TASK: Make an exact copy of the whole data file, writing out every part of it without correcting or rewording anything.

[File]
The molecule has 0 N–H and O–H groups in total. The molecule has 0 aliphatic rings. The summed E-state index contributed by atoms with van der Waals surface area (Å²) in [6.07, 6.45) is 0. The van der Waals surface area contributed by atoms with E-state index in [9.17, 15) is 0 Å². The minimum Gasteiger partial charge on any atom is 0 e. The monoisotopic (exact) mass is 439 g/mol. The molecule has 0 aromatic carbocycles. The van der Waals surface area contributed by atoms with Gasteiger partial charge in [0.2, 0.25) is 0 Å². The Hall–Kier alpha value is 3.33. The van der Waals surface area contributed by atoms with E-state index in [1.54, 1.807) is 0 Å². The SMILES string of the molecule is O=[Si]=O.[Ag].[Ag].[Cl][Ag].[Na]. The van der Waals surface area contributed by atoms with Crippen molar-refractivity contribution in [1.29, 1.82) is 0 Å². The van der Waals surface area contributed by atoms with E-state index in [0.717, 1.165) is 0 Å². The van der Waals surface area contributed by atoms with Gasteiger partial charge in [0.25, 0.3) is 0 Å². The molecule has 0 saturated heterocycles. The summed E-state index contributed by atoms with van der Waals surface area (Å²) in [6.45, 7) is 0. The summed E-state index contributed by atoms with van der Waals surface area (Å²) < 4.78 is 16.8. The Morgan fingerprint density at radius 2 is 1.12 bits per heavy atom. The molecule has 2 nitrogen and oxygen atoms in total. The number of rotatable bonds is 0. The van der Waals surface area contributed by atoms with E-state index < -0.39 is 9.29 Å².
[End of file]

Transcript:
The molecule has 0 N–H and O–H groups in total. The molecule has 0 aliphatic rings. The summed E-state index contributed by atoms with van der Waals surface area (Å²) in [6.07, 6.45) is 0. The van der Waals surface area contributed by atoms with E-state index in [9.17, 15) is 0 Å². The minimum Gasteiger partial charge on any atom is 0 e. The monoisotopic (exact) mass is 439 g/mol. The molecule has 0 aromatic carbocycles. The van der Waals surface area contributed by atoms with Gasteiger partial charge in [0.2, 0.25) is 0 Å². The Hall–Kier alpha value is 3.33. The van der Waals surface area contributed by atoms with E-state index in [1.54, 1.807) is 0 Å². The SMILES string of the molecule is O=[Si]=O.[Ag].[Ag].[Cl][Ag].[Na]. The van der Waals surface area contributed by atoms with Crippen molar-refractivity contribution in [1.29, 1.82) is 0 Å². The van der Waals surface area contributed by atoms with E-state index in [0.717, 1.165) is 0 Å². The van der Waals surface area contributed by atoms with Gasteiger partial charge in [0.25, 0.3) is 0 Å². The molecule has 0 saturated heterocycles. The summed E-state index contributed by atoms with van der Waals surface area (Å²) in [6.45, 7) is 0. The summed E-state index contributed by atoms with van der Waals surface area (Å²) < 4.78 is 16.8. The Morgan fingerprint density at radius 2 is 1.12 bits per heavy atom. The molecule has 2 nitrogen and oxygen atoms in total. The number of rotatable bonds is 0. The van der Waals surface area contributed by atoms with E-state index < -0.39 is 9.29 Å².